When will the Commons start telling the truth about Afghanistan? Other than immigration, no other subject was raised so often on the doorstep in the election. But no other issue was less discussed by the party leaders. There is an ever widening gap between the military-political establishment and the people of Britain who fail to understand why so many of their own people are dying or returning home hideously maimed. This is not the Falklands or even a conflict to stop the UK being blown apart by unionist bigotry and IRA terror bombs.
Conservatives talk grandly about creating a "war" cabinet to wage war in Afghanistan. Mr Cameron should find a word other than "war" to use. We are winning battle after battle: when British troops take on the Taliban face to face, there is only one winner, despite the sad sacrifices that are made. But the notion that we will win a war in Afghanistan commands no serious support anywhere, even among those who support our presence there. Talking of war implies victory. It is the dream of the generals as they send young officers and men achieve the unachievable – to win a war in the sense of the destruction of Nazism in 1945.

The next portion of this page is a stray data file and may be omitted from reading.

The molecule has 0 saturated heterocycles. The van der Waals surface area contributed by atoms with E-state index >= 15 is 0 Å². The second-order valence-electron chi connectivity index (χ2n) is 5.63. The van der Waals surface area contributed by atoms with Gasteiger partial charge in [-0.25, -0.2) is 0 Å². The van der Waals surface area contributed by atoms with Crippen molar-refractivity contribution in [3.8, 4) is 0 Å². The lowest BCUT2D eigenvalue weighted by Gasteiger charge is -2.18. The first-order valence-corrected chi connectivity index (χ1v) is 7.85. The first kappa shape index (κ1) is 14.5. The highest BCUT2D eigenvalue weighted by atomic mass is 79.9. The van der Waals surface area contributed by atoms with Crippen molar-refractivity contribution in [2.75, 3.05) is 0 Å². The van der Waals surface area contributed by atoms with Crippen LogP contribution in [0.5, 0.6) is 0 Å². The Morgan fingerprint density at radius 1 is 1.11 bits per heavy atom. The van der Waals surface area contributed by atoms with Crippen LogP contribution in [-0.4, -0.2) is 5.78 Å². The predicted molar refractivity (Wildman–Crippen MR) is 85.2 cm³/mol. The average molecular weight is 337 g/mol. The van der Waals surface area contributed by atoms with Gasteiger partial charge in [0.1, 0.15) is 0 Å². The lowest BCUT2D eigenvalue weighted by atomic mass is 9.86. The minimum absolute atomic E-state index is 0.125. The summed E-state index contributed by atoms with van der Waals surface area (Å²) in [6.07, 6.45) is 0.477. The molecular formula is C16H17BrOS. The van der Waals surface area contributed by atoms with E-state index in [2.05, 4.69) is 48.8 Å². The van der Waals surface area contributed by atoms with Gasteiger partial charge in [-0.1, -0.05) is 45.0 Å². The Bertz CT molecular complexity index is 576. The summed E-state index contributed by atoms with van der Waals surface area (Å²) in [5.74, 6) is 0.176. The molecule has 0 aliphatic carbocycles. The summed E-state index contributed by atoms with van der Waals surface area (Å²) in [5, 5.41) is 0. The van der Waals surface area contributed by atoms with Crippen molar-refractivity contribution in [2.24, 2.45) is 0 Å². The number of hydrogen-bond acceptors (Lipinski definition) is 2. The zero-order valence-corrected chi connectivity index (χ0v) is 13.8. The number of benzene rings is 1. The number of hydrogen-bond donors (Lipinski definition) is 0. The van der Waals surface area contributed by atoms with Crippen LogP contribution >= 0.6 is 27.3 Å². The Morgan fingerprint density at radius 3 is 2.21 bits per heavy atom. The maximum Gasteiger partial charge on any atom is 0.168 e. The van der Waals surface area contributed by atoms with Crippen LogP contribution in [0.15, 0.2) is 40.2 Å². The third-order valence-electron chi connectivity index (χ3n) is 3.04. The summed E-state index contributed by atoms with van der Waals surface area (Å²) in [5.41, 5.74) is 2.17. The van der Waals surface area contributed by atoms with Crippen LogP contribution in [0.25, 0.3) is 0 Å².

Can containment replace confrontation as policy? After 1945 the democracies adopted a philosophy of containment rather than military destruction of opposing ideologies. So too in Afghanistan; we cannot keep on sending British soldiers to die in the will-'o-the-wisp search for an ultimate military victory. Instead of warcraft we need statecraft and that must involve a stronger relationship with Pakistan. There has been much talk about Pakistan and the solution to Afghanistan. But there will be no solution in Pakistan until India changes its strategic approach in the area.
According to a report in Le Monde earlier this year, The Times of India reported a secret conclave of the Indian general staff at Simla in December, at which they discussed a "double-front" strategy – an assault on both China and Pakistan. General Kapoor, the Indian chief of staff, has talked about a limited military attack on Pakistan. It beggars belief that a fellow Commonwealth country and nuclear-armed power – and a democracy to boot, can be talking about an invasion of Pakistan, when what we need is a complete re-setting of India-Pakistani relations. As is well known, in 1989 democracy was suspended in Kashmir, and 500,000 Indian troops moved in. Since then, between 50,000 and 70,000 people have been killed in probably the biggest bloodbath of Muslims in recent times under the Indian army occupation. Some of that was in response to Pakistan-initiated terrorism – the horrible explosions at Srinagar and elsewhere, but India is not even on the way to finding a political solution to the problem of Kashmir, and it is under pressure given the Mumbai massacres and other issues.